The Royal College of Nursing says that 90% of England’s largest NHS Hospitals are short of Nursing staff and supplementing them with unregistered staff.
The analysis of data on the NHS Choices website by the Royal College of Nursing had confirmed that a large proportion of NHS hospitals are short of Nurses.
The RCN says the data demonstrates that NHS hospitals are supplementing Registered Nurses by putting more unregistered staff on shift. They explain that with the situation is worse at night when two-thirds of the largest hospital trusts put more health care assistants on the wards than planned.
Janet Davies, RCN Chief Executive, said the findings showed patients were being put at risk and called on the Government to increase the number of nurses.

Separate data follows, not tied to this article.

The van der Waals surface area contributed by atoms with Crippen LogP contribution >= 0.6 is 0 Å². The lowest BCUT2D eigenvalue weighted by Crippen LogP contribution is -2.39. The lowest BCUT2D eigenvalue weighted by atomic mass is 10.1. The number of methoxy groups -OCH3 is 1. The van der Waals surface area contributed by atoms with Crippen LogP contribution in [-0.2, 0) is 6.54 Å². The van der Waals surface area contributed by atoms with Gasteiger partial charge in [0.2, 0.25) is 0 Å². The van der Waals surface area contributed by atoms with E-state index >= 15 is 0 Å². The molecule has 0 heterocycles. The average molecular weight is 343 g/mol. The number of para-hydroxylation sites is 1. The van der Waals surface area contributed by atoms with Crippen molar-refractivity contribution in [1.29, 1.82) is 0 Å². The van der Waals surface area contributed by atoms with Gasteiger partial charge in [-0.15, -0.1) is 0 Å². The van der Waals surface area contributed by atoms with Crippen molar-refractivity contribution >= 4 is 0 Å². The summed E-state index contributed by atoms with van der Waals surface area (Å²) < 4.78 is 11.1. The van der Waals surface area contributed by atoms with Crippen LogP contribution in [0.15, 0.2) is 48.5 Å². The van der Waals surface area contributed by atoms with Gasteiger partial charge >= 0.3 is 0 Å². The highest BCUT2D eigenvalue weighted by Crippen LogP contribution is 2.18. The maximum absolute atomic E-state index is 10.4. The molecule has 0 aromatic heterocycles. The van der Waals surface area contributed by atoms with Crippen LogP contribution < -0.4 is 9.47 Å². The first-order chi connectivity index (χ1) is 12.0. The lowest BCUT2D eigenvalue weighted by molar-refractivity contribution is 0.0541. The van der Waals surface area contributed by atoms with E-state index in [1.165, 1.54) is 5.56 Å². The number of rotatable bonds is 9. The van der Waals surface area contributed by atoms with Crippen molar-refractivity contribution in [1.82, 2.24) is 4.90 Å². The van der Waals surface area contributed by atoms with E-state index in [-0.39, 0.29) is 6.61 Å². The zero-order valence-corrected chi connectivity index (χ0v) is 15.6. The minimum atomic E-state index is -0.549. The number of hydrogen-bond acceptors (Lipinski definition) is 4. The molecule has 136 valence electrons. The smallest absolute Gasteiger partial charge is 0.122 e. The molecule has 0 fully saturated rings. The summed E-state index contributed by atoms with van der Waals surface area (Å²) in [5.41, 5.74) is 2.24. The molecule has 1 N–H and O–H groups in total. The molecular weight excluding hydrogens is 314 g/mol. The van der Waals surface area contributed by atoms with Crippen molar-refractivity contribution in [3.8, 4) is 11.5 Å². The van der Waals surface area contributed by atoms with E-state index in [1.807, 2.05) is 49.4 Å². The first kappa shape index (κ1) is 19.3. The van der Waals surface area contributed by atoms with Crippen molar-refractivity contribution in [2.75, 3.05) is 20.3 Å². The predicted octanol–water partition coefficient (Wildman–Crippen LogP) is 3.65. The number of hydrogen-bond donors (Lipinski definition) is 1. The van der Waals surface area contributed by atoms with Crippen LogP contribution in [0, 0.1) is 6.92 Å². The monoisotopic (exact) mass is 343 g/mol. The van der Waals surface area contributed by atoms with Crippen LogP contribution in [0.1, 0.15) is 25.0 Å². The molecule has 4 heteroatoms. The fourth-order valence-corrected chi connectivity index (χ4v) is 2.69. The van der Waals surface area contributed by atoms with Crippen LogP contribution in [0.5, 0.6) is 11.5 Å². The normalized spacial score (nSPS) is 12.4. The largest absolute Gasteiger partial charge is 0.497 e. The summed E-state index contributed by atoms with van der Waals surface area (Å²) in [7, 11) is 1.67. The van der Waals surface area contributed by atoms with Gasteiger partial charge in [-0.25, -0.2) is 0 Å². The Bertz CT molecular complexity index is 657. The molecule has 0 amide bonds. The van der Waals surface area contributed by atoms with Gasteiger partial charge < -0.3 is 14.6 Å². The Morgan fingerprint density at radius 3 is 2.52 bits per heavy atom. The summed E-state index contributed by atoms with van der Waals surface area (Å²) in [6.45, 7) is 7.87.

“These startling figures show that, despite the Government’s rhetoric, our largest hospitals still do not have enough nurses and that is putting patients at risk.
“In light of this, the Government must redouble its efforts to train and recruit more qualified nurses and stop haemorrhaging the experienced ones who are fed up, undervalued and burning out fast.”
Janet went on to add it is unreasonable to expect unregistered staff to fill staffing gaps.
“It is unfair on the healthcare assistants too – they should not be left in a situation they have not been trained to handle.
“Nurses have degrees and expert training and, to be blunt, the evidence shows patients stand a better chance of survival and recovery when there are more of them on the ward.
The RCN has, once again, reiterated the need for safe staffing legislation to be brought into force in England – who have fallen behind both Scotland and Wales.